Markus Söder, premier of the southern German state of Bavaria, warned that “Bergamo is closer than some might think,” referring to the town in Northern Italy at the epicenter of the first wave in Europe.

The situation is particularly dramatic in the state of Saxony. As with most of the former East Germany, Saxony had one of the lowest infection rates in Germany during the spring. After a surge that began in October, it now has the highest seven-day infection rate of all German states.

Police officer in the city center at Neumarkt in Dresden, eastern Germany, have been checking compliance with the mask requirement.

Photo: stringer/Agence France-Presse/Getty Images

“Our hospitals are at the limit of what they can manage,” said Christian Kleber, an emergency room doctor at the university clinic in Dresden now in charge of coordinating the redistribution of Covid-19 patients across the region.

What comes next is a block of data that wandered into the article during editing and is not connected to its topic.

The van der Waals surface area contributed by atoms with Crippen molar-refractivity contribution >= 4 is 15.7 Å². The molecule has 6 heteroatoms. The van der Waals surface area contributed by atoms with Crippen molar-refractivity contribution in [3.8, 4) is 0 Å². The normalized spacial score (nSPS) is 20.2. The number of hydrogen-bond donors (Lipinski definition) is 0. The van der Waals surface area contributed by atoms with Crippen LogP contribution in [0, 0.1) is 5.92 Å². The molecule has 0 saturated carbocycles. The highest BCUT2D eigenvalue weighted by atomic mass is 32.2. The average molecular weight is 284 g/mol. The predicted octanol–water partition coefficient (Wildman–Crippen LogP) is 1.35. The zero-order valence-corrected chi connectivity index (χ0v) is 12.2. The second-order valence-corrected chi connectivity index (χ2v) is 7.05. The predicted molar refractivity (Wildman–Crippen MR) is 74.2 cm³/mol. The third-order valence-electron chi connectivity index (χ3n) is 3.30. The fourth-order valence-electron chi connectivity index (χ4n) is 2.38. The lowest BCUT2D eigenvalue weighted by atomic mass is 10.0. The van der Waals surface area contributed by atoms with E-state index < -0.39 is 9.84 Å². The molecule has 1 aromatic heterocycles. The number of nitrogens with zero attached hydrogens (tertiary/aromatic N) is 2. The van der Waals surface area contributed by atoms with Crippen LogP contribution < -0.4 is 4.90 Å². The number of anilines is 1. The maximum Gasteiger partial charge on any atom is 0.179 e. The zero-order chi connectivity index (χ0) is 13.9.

There are currently around 1,000 Covid-19 patients hospitalized in eastern Saxony, nearly 10 times more than over the entire spring, he said, adding that the university’s own model indicated that if cases didn’t start falling within the next two weeks, hospitals would struggle to cope.

Virologists and local politicians in Saxony say other factors, such as border traffic with the Czech Republic and Poland, where case numbers rose rapidly this fall, likely played a role in the surge. But the main reason, they said, was the region’s low rate of infections in the spring.

“Our people here were of the view that this (virus) doesn’t affect us here and it indeed hadn’t,” said Bernd Lange, administrator of the district of Görlitz in eastern Saxony that currently has one of the highest infection rates in all of Germany.